John Oliver & Andy Zaltzman issue a list of de

Note: This review is from 2005

Review by Steve Bennett

As solo performers, both Andy Zaltzman and John Oliver have their faults.

But as a double act they bring out the best of Zaltzman’s towering intellect and Oliver’s  sneery cynicism, feeding off each other’s presence. It’s not so much chemistry – these pair are far too aloof for that – but a familiarity and ease that makes their cross-talk flowing and natural.

It may well be their aim, but this show already feels like a slick, topical BBC Two show – albeit an over-long one.

Oliver and Zaltzman are at the vanguard of a new wave of satire taking vast global issues – fair trade, the apathy paralysing democracy, immigration –  and trying to simplify them to expose their flaws, which suddenly seem so blindingly obvious when put in such clear terms. In this, they owe a debt to Johns Bird and Fortune, while making the approach their own.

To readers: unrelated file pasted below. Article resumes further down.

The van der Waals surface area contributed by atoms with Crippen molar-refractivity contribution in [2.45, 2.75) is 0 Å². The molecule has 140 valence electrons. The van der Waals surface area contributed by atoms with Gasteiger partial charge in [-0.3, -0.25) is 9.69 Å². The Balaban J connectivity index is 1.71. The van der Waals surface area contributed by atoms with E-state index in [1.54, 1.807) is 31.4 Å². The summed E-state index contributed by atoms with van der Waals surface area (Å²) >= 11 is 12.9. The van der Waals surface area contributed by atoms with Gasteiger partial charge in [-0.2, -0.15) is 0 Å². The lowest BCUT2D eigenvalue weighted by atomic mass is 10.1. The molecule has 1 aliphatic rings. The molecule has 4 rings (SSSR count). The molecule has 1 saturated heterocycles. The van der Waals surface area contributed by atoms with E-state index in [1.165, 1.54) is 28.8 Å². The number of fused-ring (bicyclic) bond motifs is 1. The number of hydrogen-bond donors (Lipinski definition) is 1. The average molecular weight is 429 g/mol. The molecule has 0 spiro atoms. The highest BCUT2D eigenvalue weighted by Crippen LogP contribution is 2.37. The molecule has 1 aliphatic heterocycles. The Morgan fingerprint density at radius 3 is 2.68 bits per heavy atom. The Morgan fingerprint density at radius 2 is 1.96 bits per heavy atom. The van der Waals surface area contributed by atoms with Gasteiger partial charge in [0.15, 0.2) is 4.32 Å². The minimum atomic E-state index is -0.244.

They are at their best when their spot-on observations are pithy; and these lean one-liners start from the moment you walk in the door, so do come early.

Sometimes, in their quest to dumb down the presentation, if not the content, the balance goes too far the other way, with some of the silly gimmicks and stunts losing sight of the message and missing the economy of their best jokes. The adventure game about Britain joining the EU is the messiest offender.

But it’s a show rich with ideas, and if you don’t like one, there will be another one along any moment.

Their best trick is to explain these big, important issues with ridiculous but analogies, and deliberately giving policies such a stupid treatment reveals so much more about  them than petty, point-scoring politicians will  ever do.

In their careers, Oliver and Zaltzman are already moving up a  league into regular radio appearances – and they seem to have raised their game accordingly.

Review date: 1 Jan 2005
Reviewed by: Steve Bennett

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